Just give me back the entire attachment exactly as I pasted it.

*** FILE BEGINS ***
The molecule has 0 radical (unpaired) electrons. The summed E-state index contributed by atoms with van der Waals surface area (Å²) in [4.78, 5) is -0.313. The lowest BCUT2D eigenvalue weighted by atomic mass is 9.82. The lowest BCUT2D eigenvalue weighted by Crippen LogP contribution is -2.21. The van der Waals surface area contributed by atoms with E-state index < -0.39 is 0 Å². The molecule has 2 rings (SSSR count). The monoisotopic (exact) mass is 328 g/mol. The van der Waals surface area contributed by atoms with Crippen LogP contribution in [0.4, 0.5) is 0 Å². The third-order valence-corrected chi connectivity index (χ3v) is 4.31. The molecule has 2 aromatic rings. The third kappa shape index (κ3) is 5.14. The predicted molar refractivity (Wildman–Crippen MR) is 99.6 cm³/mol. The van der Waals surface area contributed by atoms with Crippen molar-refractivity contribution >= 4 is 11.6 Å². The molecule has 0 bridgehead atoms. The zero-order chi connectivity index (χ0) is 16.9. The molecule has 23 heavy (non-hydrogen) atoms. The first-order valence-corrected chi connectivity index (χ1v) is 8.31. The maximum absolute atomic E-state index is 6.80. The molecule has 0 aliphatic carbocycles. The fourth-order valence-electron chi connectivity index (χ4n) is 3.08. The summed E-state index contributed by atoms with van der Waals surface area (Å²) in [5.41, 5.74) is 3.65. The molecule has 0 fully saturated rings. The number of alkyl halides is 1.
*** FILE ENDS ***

The molecule has 0 radical (unpaired) electrons. The summed E-state index contributed by atoms with van der Waals surface area (Å²) in [4.78, 5) is -0.313. The lowest BCUT2D eigenvalue weighted by atomic mass is 9.82. The lowest BCUT2D eigenvalue weighted by Crippen LogP contribution is -2.21. The van der Waals surface area contributed by atoms with E-state index < -0.39 is 0 Å². The molecule has 2 rings (SSSR count). The monoisotopic (exact) mass is 328 g/mol. The van der Waals surface area contributed by atoms with Crippen LogP contribution in [0.4, 0.5) is 0 Å². The third-order valence-corrected chi connectivity index (χ3v) is 4.31. The molecule has 2 aromatic rings. The third kappa shape index (κ3) is 5.14. The predicted molar refractivity (Wildman–Crippen MR) is 99.6 cm³/mol. The van der Waals surface area contributed by atoms with Crippen molar-refractivity contribution >= 4 is 11.6 Å². The molecule has 0 bridgehead atoms. The zero-order chi connectivity index (χ0) is 16.9. The molecule has 23 heavy (non-hydrogen) atoms. The first-order valence-corrected chi connectivity index (χ1v) is 8.31. The maximum absolute atomic E-state index is 6.80. The molecule has 0 aliphatic carbocycles. The fourth-order valence-electron chi connectivity index (χ4n) is 3.08. The summed E-state index contributed by atoms with van der Waals surface area (Å²) in [5.41, 5.74) is 3.65. The molecule has 0 fully saturated rings. The number of alkyl halides is 1.